Meanwhile, we travel to an insane asylum in a nice Lincoln. The wealthy Hartog is finding a new nanny for his seven-year-old nephew, Peter. Hartog himself came into his wealth simply because his brother and sister-in-law died in a plane crash. He didn’t work for it, but now he’s a regarded philanthropist — by those who don’t have to deal with him face-to-face.

The new nanny is named Julie. She’s been at the asylum — voluntarily, she feels the need to emphasize at one point — for five years. Hartog arrives and bruskly tells her to get in the car. She’s shocked at the suddenness of it all. So is the director, who suggests Hartog take a little stroll with Julie, help her ease into her departure. “In her shoes, I am sure you would be a little panicked,” the director says.

“Sure, it would be perfectly awful for me,” said Hartog. He turned to Julie. “Come on, let’s go.”

The set up is done nicely, which must be terribly hard to do while maintaining such a quick pace. Before we know it — though I never felt it was rushed — Julie and her new ward, Peter, are running for their lives.

The violence is brutal and sudden, and though some of the characters pretend it’s their lifestyle, the only one who isn’t shocked to some extent with each unexpected (and expected) disposal of human life — or, at the least, a limb — is Thompson. No one else, not even those recruited to help Thompson, is prepared for the almost casual way someone can depart the world.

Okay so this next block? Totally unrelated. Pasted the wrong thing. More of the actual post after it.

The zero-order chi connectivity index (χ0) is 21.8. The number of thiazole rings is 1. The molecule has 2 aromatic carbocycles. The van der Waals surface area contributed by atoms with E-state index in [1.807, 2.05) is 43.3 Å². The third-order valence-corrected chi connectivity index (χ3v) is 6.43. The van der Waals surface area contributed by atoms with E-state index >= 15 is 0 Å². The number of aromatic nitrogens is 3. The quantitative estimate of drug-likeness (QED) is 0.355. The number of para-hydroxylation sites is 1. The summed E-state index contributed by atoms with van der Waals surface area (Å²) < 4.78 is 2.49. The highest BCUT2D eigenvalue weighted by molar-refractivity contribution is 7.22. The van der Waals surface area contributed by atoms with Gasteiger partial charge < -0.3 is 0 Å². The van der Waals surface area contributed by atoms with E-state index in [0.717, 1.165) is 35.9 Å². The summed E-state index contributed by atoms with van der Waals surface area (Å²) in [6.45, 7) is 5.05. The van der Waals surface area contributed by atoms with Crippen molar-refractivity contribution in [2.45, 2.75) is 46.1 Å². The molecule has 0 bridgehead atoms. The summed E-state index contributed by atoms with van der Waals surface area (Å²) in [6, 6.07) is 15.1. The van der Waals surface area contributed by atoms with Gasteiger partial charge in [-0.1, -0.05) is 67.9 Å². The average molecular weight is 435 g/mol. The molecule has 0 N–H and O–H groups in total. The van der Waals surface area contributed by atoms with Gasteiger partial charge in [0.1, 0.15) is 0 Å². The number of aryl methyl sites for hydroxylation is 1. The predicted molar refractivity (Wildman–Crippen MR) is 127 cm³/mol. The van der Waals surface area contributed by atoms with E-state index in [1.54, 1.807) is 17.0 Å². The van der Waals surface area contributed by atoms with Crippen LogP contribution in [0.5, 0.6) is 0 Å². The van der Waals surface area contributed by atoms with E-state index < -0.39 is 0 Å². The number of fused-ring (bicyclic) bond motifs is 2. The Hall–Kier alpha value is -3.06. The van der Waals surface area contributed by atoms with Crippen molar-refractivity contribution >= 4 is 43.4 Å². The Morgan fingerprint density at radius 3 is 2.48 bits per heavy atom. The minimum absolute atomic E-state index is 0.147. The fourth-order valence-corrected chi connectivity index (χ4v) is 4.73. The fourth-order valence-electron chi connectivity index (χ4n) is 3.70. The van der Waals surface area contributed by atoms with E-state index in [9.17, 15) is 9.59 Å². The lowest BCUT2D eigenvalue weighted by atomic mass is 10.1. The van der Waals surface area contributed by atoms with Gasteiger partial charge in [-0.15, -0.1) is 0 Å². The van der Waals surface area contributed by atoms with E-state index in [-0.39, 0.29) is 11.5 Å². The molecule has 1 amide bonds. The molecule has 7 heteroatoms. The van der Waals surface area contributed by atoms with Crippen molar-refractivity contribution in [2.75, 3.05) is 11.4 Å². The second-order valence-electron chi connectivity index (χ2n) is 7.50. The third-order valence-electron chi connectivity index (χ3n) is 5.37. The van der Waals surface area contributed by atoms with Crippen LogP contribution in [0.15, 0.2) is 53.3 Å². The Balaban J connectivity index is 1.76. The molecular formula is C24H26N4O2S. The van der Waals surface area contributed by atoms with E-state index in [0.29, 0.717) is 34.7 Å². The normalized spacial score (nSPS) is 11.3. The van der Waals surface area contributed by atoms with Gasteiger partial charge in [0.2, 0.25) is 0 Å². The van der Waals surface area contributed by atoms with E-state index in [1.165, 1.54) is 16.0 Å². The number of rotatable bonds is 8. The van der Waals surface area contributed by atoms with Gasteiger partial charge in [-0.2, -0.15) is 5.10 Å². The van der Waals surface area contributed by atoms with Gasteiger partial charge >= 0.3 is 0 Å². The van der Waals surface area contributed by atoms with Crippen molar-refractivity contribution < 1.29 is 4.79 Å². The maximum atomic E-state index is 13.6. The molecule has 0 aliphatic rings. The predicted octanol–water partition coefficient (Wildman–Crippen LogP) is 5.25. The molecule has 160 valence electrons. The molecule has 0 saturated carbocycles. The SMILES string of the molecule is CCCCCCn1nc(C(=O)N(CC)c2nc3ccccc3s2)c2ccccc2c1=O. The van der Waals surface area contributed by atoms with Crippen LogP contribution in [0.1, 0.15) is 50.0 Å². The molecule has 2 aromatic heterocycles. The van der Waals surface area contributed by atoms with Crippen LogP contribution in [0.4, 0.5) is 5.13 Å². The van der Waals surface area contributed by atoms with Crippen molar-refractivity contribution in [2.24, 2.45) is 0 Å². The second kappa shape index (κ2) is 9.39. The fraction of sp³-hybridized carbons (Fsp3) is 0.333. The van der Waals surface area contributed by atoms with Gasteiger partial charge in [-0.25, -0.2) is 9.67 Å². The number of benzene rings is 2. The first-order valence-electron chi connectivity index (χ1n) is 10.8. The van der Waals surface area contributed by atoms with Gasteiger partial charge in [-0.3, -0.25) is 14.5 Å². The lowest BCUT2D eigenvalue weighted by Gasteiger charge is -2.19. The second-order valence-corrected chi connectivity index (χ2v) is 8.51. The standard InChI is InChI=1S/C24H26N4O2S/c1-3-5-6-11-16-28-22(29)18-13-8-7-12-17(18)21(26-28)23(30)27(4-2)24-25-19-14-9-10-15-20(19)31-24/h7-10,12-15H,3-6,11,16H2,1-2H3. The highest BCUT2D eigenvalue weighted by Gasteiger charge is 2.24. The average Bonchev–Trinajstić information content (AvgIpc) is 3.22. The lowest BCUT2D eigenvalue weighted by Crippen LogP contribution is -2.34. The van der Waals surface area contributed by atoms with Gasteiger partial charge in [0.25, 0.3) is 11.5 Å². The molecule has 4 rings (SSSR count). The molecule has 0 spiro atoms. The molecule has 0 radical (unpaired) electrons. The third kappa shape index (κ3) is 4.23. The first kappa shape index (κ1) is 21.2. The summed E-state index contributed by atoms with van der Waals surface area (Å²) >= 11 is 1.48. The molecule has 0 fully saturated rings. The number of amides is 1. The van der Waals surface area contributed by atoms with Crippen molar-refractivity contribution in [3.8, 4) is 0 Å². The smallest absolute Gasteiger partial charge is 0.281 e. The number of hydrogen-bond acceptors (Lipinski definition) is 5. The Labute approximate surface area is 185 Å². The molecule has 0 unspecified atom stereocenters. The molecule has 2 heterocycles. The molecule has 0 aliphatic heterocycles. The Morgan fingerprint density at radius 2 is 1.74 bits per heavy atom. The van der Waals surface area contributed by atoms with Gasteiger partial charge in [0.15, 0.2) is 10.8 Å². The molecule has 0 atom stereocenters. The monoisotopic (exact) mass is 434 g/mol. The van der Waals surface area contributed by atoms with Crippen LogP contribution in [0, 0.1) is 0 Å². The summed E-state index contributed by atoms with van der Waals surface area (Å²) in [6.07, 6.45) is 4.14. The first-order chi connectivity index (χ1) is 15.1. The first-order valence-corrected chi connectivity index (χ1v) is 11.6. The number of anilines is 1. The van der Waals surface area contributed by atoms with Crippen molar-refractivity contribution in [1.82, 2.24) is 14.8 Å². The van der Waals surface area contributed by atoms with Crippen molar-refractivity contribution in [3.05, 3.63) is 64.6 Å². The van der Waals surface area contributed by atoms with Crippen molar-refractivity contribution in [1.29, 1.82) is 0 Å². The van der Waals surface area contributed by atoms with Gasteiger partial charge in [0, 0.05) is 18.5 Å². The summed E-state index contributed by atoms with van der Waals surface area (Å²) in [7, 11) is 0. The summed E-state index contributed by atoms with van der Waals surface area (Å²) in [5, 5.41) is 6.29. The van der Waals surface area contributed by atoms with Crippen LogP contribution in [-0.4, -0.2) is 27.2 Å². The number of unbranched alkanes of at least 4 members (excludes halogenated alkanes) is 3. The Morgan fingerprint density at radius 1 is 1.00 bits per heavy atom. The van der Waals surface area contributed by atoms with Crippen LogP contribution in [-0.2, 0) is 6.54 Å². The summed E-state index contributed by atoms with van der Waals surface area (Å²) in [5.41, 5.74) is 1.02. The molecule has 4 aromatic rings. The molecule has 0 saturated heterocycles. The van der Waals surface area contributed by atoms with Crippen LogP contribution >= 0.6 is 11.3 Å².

But, again, everyone is damaged in some way, everyone shows signs of being unhinged, even the otherwise professionally tenacious Thompson. One of the things that makes The Mad and the Bad even more propulsive is that the targets are just as likely to create some kind of mayhem:

[Julie] had to get rid of all these bastards who were out to destroy her. This was no time to lose her head. She would have loved to open fire with a machine gun and create a bloodbath.

The “bastards” Julie refers to are not Thompson and his cronies. Yes, everyone has had something stripped from them or forced upon them in this book where the violence is so casual all the guns look like toys. It’s hard to imagine those who survive won’t be even worse of for surviving.